MGA launches sandbox test of cryptocurrency regulations

4 January 2019

The Malta Gaming Authority (MGA) has launched the first phase of its Sandbox Framework, an initiative designed to assess the effectiveness of its controls for cryptocurrencies, and a step towards permitting licensed gaming operators to process virtual currency transactions.

Phase one of a two-phase testing process began on January 1 and will see the MGA process applications for the use Distributed Ledger Technology (DLT), such as blockchain, in the gambling industry. Those approved will be allowed to carry out tests of blockchain assets in a controlled environment, allowing the regulator to assess any potential dangers or risks associated with their use, either to Malta's regulatory environment for gambling, or to the island's economy in general. 

This initial phase will run for at least 10 months and could be extended by the regulator. Only operators that are already licensed by the MGA may particiate in the test.

To faciliate this initial testing phase, and to open up the testing - or sandbox - environment to licensees, the MGA has updated its Licensee Relationship Management System (LRMS), the online solution launched to simplify its gaming and licensee management processes in 2016. Operators, including new applicants, will now be able to submit applications to participate in the test via the LRMS portal.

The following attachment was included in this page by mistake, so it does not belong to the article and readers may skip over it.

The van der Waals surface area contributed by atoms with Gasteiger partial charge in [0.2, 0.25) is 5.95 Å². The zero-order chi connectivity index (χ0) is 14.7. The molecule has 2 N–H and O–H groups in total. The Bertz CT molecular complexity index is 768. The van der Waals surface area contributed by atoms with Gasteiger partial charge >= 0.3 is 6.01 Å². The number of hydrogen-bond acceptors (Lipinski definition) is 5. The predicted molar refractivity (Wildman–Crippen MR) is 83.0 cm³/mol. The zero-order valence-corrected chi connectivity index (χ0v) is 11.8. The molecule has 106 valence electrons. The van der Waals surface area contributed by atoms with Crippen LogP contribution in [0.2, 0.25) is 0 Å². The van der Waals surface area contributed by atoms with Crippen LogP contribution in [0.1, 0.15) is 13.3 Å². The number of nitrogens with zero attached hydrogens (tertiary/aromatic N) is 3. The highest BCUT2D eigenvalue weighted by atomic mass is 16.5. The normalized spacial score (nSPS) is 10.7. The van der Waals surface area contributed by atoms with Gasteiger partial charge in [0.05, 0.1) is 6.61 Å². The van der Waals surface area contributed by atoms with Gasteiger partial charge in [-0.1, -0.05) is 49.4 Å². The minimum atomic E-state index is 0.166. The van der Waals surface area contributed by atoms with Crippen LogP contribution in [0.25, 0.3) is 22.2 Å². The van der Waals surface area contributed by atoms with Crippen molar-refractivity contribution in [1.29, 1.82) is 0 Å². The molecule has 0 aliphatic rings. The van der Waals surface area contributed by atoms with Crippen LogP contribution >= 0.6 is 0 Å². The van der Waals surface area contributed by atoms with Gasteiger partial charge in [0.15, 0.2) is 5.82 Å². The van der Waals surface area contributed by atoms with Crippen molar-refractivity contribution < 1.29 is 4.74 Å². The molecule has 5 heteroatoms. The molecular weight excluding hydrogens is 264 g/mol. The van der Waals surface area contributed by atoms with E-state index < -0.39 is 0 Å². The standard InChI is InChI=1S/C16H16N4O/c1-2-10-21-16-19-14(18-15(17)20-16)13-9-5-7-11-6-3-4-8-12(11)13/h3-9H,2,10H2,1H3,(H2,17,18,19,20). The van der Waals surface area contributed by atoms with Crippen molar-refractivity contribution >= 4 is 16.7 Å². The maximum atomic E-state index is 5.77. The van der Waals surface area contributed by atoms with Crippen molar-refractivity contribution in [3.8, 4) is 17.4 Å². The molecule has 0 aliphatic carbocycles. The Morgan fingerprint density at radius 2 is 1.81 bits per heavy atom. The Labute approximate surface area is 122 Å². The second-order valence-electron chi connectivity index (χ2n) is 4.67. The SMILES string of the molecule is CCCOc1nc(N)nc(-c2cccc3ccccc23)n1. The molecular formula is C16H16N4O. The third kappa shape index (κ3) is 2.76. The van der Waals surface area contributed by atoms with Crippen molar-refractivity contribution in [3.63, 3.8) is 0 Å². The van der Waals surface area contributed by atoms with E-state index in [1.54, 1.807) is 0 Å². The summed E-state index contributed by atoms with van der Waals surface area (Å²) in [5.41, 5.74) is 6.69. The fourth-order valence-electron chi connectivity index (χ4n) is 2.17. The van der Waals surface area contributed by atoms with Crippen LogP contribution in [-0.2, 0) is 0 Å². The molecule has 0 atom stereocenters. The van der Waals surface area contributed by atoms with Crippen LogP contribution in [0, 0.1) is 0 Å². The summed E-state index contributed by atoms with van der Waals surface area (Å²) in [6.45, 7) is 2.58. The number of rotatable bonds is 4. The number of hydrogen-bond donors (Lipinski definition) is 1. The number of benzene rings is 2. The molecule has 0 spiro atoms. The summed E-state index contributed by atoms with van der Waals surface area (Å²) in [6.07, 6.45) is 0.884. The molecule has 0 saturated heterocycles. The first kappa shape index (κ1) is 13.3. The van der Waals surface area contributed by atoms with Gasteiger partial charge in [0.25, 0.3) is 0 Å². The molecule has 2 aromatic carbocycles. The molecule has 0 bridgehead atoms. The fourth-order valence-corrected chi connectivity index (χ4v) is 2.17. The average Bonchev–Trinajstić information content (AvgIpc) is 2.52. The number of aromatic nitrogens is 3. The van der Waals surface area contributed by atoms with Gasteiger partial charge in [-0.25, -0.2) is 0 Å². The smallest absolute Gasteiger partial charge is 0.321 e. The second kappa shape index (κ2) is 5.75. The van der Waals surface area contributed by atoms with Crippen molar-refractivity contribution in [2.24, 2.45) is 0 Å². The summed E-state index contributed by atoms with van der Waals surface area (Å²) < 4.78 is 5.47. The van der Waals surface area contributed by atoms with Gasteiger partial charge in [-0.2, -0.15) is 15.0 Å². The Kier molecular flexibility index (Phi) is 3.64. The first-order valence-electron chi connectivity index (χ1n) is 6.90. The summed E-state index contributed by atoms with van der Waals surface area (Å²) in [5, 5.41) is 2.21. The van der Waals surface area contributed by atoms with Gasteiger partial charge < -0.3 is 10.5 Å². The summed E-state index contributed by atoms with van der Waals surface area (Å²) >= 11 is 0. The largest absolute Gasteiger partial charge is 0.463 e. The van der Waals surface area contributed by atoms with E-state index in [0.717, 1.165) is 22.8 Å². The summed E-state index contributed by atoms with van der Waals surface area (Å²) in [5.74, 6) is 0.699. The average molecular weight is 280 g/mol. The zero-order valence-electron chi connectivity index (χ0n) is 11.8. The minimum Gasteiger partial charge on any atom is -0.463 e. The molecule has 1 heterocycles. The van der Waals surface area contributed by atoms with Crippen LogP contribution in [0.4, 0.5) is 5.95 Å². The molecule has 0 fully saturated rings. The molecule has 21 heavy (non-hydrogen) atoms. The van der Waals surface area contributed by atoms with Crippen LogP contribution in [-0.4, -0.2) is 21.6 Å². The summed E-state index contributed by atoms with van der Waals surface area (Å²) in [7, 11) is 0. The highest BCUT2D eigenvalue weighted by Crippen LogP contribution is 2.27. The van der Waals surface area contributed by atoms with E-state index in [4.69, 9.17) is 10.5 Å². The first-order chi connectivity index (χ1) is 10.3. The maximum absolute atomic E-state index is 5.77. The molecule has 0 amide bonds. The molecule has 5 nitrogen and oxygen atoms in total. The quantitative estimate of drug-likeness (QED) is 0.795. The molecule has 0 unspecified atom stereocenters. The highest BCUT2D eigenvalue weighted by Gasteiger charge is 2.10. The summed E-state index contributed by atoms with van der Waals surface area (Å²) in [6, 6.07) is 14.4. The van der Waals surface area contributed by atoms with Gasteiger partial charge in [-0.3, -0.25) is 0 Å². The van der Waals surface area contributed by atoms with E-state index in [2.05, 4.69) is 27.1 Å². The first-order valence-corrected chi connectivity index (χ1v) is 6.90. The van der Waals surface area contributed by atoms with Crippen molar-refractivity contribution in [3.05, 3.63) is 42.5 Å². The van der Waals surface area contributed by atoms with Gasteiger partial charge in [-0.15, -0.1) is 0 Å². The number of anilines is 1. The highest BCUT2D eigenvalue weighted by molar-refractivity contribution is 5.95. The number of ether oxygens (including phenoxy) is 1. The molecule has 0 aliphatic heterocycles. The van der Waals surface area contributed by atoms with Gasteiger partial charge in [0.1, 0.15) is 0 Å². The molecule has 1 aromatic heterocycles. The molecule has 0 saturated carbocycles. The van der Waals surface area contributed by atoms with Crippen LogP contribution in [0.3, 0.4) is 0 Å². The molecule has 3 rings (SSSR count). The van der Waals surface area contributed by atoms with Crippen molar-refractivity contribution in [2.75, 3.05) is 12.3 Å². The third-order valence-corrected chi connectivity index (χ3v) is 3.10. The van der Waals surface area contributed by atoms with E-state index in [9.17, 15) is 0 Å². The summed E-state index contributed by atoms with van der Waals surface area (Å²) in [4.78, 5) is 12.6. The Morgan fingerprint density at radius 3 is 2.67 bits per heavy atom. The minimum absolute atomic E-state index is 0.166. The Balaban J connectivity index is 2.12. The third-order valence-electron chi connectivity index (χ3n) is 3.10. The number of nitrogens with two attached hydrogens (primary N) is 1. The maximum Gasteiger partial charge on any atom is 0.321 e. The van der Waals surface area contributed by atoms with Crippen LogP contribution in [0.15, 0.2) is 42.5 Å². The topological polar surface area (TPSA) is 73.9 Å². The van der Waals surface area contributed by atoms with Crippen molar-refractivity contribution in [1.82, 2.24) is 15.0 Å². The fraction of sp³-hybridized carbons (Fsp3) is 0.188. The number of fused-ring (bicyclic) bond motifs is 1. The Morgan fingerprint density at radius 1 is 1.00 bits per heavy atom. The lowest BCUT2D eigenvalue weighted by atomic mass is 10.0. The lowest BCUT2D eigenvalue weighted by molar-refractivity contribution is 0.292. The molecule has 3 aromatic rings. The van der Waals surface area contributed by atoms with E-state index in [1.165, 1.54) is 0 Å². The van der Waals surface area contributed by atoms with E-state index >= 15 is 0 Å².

Existing licensees can also for apply to use DLT assets through system.

Those particiating in the test must also report player spending using cryptocurrency through the LRMS system, as well as flagging failed cryptocurrency transactions.

The MGA set out plans for its Sandbox Framework in October last year, saying that the move would place the regulator at the forefront of gaming regulation by enabling it to explore new technologies.

The regulator did not state when the second phase of the initiative will come into effect, but has confirmed that this stage will cover applications to use cryptocurrency and blockchain technology within licensees' systems, rather than just offering it as an option for player transactions.